As an opportunity city, we understand the need for quality roads and their role in ensuring the efficient movement of people and goods.
Over the past five years, the City of Cape Town has invested millions of rands into various road upgrades in communities across the metro because we understand that working roads ensure that economic activity can continue unhampered.
Some of the most recent projects include the R55,4 million upgrade of major traffic arteries in Woodstock, Paarden Eiland and Wynberg.We have also spent R20 million as part of Mayoral Redress projects in Macassar, Bellville South, Phola Park, Scottsdene, Wallacedene, Elsies River, Belhar, Delft and Valhalla Park to implement visible road upgrades and infrastructure projects.
Last year, the City undertook a number of projects to improve roads and public transport infrastructure, with investment to the value of R170 million. This included road upgrades in Grassy Park, Athlone, Gugulethu and Philippi.
In terms of our multiyear roads upgrade programme, it is now the turn of the Bishop Lavis community.
Our investment in the upgrading of roads also underscores our commitment to redressing the wrongs of the past by investing into areas which for many years experienced a lack of investment.
Access to working, quality roads is an integral part of redressing apartheid spatial planning as this ensures that residents can move easily and safely. A quality road network allows people to access opportunities while also ensuring efficient economic activity.
I am indeed excited about the Bishop Lavis project where the City is investing R124 million to upgrade a total of 80 roads in this community.
Work has already started on this extensive project and is expected to be completed in mid-2018.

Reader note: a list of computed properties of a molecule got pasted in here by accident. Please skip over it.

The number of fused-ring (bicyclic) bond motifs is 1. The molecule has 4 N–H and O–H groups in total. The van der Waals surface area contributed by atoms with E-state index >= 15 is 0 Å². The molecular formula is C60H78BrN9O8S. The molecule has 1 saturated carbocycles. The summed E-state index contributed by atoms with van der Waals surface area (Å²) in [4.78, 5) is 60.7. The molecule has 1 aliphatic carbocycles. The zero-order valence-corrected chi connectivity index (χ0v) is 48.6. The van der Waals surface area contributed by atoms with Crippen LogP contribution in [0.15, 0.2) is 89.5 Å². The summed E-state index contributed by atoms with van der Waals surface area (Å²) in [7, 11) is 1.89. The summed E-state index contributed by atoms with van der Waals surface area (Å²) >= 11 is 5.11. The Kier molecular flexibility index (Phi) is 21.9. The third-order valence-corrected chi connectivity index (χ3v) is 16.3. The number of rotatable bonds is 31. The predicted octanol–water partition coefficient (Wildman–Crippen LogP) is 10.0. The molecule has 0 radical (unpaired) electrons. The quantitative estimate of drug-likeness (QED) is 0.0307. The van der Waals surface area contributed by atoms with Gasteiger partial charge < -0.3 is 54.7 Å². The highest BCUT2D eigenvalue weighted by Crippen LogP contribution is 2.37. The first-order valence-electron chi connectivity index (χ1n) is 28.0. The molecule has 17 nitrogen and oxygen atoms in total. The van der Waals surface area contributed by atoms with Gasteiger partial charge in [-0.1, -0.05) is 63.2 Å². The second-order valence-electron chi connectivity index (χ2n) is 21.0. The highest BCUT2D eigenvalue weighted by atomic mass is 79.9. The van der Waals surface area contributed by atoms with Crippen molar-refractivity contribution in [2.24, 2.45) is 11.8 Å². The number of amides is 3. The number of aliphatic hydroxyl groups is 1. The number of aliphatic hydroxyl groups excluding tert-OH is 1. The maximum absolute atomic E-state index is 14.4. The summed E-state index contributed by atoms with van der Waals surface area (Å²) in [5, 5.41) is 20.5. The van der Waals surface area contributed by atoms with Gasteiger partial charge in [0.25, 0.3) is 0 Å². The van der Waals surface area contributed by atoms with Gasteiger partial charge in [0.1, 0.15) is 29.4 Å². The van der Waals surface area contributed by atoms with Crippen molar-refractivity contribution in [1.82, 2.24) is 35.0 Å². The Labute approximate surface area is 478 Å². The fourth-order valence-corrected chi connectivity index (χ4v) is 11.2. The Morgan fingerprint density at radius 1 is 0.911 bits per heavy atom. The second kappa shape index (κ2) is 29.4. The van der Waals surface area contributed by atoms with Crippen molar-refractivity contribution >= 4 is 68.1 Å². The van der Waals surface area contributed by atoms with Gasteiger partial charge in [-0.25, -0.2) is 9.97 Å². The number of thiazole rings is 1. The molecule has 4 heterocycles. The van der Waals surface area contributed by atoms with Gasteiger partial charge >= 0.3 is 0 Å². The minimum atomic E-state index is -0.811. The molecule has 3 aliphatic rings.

Teams will rehabilitate and upgrade various concrete and other roads over the next two years.
As a further testament to our commitment to building an opportunity city and empowering residents, during this project more than R2,7 million will be spent on employing local labour through the Expanded Public Works Programme (EPWP) and work to the value of R3,6 million will be contracted to local businesses.
In addition to the upgrading of the various roads in this community which will bring vast improvements, the City’s Spatial Planning and Urban Design Department is currently working on a draft framework for a Bishop Lavis urban node upgrade plan which seeks to improve access in the area and enhance public spaces and facilities.
This is linked to various other projects under the Mayoral Urban Regeneration Programme.
The Bishop Lavis Town Centre has been identified as an action precinct for prioritised intervention, where the City is looking at regularising existing land patterns so that poorly structured and underutilised publically owned land may be put to more productive use in the interest of the broader public and local community.
The overall precinct plan, which is currently in the design phase, identifies projects for future implementation as and when legal processes are finalised and funding becomes available.
These projects will see further investment into Bishop Lavis that will improve the lives of the community and presents us with more opportunities to continue making progress possible, together.
If given another chance, we will continue to deliver on our commitment to invest into our communities and provide quality roads, public amenities and vibrant public spaces so that we can see greater integration and progress in our city.